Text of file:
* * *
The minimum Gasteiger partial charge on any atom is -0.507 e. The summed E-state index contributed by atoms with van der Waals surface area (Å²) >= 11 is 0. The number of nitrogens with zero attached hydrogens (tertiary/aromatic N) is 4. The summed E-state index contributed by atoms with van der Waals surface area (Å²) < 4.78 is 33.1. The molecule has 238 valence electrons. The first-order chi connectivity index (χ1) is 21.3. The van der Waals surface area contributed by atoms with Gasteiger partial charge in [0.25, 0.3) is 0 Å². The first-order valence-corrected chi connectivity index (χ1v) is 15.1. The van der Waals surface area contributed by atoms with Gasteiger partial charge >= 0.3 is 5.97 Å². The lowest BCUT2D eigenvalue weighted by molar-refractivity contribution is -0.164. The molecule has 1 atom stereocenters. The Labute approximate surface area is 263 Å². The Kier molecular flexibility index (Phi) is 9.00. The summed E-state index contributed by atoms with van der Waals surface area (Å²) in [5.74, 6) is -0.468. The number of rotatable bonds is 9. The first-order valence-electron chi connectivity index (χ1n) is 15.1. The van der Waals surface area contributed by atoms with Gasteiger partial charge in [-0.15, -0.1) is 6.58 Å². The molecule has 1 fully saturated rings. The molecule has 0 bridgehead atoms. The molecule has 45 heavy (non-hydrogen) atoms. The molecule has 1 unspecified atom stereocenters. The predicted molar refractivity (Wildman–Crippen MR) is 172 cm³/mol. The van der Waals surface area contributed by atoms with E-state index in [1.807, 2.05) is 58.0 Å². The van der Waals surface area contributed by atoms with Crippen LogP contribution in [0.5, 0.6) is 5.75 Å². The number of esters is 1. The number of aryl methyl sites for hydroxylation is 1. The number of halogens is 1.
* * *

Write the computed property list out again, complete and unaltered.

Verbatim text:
The minimum Gasteiger partial charge on any atom is -0.507 e. The summed E-state index contributed by atoms with van der Waals surface area (Å²) >= 11 is 0. The number of nitrogens with zero attached hydrogens (tertiary/aromatic N) is 4. The summed E-state index contributed by atoms with van der Waals surface area (Å²) < 4.78 is 33.1. The molecule has 238 valence electrons. The first-order chi connectivity index (χ1) is 21.3. The van der Waals surface area contributed by atoms with Gasteiger partial charge in [0.25, 0.3) is 0 Å². The first-order valence-corrected chi connectivity index (χ1v) is 15.1. The van der Waals surface area contributed by atoms with Gasteiger partial charge >= 0.3 is 5.97 Å². The lowest BCUT2D eigenvalue weighted by molar-refractivity contribution is -0.164. The molecule has 1 atom stereocenters. The Labute approximate surface area is 263 Å². The Kier molecular flexibility index (Phi) is 9.00. The summed E-state index contributed by atoms with van der Waals surface area (Å²) in [5.74, 6) is -0.468. The number of rotatable bonds is 9. The first-order valence-electron chi connectivity index (χ1n) is 15.1. The van der Waals surface area contributed by atoms with Gasteiger partial charge in [-0.15, -0.1) is 6.58 Å². The molecule has 1 fully saturated rings. The molecule has 0 bridgehead atoms. The molecule has 45 heavy (non-hydrogen) atoms. The molecule has 1 unspecified atom stereocenters. The predicted molar refractivity (Wildman–Crippen MR) is 172 cm³/mol. The van der Waals surface area contributed by atoms with E-state index in [1.807, 2.05) is 58.0 Å². The van der Waals surface area contributed by atoms with Crippen LogP contribution in [0.5, 0.6) is 5.75 Å². The number of esters is 1. The number of aryl methyl sites for hydroxylation is 1. The number of halogens is 1.